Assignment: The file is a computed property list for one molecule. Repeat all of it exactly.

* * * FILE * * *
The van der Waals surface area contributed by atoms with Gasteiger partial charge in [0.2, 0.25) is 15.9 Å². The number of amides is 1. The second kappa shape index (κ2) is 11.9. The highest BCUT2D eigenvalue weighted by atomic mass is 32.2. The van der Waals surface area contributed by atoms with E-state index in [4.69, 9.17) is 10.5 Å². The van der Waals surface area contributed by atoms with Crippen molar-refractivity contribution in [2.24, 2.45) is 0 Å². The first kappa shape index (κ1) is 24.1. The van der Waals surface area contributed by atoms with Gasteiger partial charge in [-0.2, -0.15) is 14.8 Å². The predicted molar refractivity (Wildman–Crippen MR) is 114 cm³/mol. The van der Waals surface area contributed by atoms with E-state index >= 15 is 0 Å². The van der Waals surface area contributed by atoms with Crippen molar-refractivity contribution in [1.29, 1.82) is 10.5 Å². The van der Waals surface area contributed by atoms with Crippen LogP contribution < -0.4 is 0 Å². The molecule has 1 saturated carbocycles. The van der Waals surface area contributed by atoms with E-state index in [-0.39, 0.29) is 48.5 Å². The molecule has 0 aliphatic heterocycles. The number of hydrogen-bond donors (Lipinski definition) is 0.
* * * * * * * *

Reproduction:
The van der Waals surface area contributed by atoms with Gasteiger partial charge in [0.2, 0.25) is 15.9 Å². The number of amides is 1. The second kappa shape index (κ2) is 11.9. The highest BCUT2D eigenvalue weighted by atomic mass is 32.2. The van der Waals surface area contributed by atoms with E-state index in [4.69, 9.17) is 10.5 Å². The van der Waals surface area contributed by atoms with Crippen molar-refractivity contribution in [2.24, 2.45) is 0 Å². The first kappa shape index (κ1) is 24.1. The van der Waals surface area contributed by atoms with Gasteiger partial charge in [-0.2, -0.15) is 14.8 Å². The predicted molar refractivity (Wildman–Crippen MR) is 114 cm³/mol. The van der Waals surface area contributed by atoms with E-state index >= 15 is 0 Å². The van der Waals surface area contributed by atoms with Crippen molar-refractivity contribution in [1.29, 1.82) is 10.5 Å². The van der Waals surface area contributed by atoms with Crippen LogP contribution < -0.4 is 0 Å². The molecule has 1 saturated carbocycles. The van der Waals surface area contributed by atoms with E-state index in [-0.39, 0.29) is 48.5 Å². The molecule has 0 aliphatic heterocycles. The number of hydrogen-bond donors (Lipinski definition) is 0.